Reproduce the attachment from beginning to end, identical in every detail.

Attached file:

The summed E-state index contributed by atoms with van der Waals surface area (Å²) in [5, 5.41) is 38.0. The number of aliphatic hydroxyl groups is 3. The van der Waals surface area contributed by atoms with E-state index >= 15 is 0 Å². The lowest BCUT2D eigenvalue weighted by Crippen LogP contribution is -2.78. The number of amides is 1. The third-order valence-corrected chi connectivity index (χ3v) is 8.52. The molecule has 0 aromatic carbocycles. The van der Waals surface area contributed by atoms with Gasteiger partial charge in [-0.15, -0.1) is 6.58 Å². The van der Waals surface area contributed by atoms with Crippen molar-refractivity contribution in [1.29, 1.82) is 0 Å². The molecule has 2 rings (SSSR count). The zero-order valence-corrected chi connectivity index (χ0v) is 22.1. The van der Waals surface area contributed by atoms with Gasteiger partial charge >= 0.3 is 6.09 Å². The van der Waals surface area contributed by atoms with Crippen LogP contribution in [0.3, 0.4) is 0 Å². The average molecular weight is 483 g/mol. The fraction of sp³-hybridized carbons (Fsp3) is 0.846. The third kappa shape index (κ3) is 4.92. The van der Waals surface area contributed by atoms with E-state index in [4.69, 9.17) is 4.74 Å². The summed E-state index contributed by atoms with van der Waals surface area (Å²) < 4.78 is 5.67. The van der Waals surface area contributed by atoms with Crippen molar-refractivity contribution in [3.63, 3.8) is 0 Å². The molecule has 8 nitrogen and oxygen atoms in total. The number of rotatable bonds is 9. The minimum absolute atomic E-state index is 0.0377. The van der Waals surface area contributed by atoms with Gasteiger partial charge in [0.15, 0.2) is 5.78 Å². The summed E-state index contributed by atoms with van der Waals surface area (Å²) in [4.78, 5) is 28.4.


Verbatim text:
The summed E-state index contributed by atoms with van der Waals surface area (Å²) in [5, 5.41) is 38.0. The number of aliphatic hydroxyl groups is 3. The van der Waals surface area contributed by atoms with E-state index >= 15 is 0 Å². The lowest BCUT2D eigenvalue weighted by Crippen LogP contribution is -2.78. The number of amides is 1. The third-order valence-corrected chi connectivity index (χ3v) is 8.52. The molecule has 0 aromatic carbocycles. The van der Waals surface area contributed by atoms with Gasteiger partial charge in [-0.15, -0.1) is 6.58 Å². The van der Waals surface area contributed by atoms with Crippen molar-refractivity contribution in [1.29, 1.82) is 0 Å². The molecule has 2 rings (SSSR count). The zero-order valence-corrected chi connectivity index (χ0v) is 22.1. The van der Waals surface area contributed by atoms with Gasteiger partial charge >= 0.3 is 6.09 Å². The van der Waals surface area contributed by atoms with Crippen LogP contribution in [0.3, 0.4) is 0 Å². The average molecular weight is 483 g/mol. The fraction of sp³-hybridized carbons (Fsp3) is 0.846. The third kappa shape index (κ3) is 4.92. The van der Waals surface area contributed by atoms with E-state index in [4.69, 9.17) is 4.74 Å². The summed E-state index contributed by atoms with van der Waals surface area (Å²) < 4.78 is 5.67. The van der Waals surface area contributed by atoms with Crippen molar-refractivity contribution in [3.63, 3.8) is 0 Å². The molecule has 8 nitrogen and oxygen atoms in total. The number of rotatable bonds is 9. The minimum absolute atomic E-state index is 0.0377. The van der Waals surface area contributed by atoms with Gasteiger partial charge in [0.15, 0.2) is 5.78 Å². The summed E-state index contributed by atoms with van der Waals surface area (Å²) in [4.78, 5) is 28.4.